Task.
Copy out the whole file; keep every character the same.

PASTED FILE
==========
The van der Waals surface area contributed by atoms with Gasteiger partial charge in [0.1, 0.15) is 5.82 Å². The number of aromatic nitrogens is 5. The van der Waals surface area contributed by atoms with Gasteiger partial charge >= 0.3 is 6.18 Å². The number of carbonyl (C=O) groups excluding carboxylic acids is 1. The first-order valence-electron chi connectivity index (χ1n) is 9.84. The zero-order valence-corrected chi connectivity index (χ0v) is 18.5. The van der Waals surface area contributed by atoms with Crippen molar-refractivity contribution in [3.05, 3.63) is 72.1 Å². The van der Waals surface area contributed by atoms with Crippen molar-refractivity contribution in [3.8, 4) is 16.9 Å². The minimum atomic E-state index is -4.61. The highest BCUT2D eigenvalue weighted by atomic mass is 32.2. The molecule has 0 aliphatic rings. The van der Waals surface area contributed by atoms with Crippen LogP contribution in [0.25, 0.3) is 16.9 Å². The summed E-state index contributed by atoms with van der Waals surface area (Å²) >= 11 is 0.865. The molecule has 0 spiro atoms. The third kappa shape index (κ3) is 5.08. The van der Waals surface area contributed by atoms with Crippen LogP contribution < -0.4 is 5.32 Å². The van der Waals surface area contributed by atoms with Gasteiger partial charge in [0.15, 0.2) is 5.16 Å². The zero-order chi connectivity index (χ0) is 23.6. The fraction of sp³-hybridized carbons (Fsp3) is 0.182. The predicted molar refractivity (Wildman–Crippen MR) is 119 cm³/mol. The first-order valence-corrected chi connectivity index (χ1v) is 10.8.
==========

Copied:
The van der Waals surface area contributed by atoms with Gasteiger partial charge in [0.1, 0.15) is 5.82 Å². The number of aromatic nitrogens is 5. The van der Waals surface area contributed by atoms with Gasteiger partial charge >= 0.3 is 6.18 Å². The number of carbonyl (C=O) groups excluding carboxylic acids is 1. The first-order valence-electron chi connectivity index (χ1n) is 9.84. The zero-order valence-corrected chi connectivity index (χ0v) is 18.5. The van der Waals surface area contributed by atoms with Crippen molar-refractivity contribution in [3.05, 3.63) is 72.1 Å². The van der Waals surface area contributed by atoms with Crippen molar-refractivity contribution in [3.8, 4) is 16.9 Å². The minimum atomic E-state index is -4.61. The highest BCUT2D eigenvalue weighted by atomic mass is 32.2. The molecule has 0 aliphatic rings. The van der Waals surface area contributed by atoms with Crippen LogP contribution in [0.25, 0.3) is 16.9 Å². The summed E-state index contributed by atoms with van der Waals surface area (Å²) >= 11 is 0.865. The molecule has 0 spiro atoms. The third kappa shape index (κ3) is 5.08. The van der Waals surface area contributed by atoms with Crippen LogP contribution < -0.4 is 5.32 Å². The van der Waals surface area contributed by atoms with Gasteiger partial charge in [0.15, 0.2) is 5.16 Å². The zero-order chi connectivity index (χ0) is 23.6. The fraction of sp³-hybridized carbons (Fsp3) is 0.182. The predicted molar refractivity (Wildman–Crippen MR) is 119 cm³/mol. The first-order valence-corrected chi connectivity index (χ1v) is 10.8.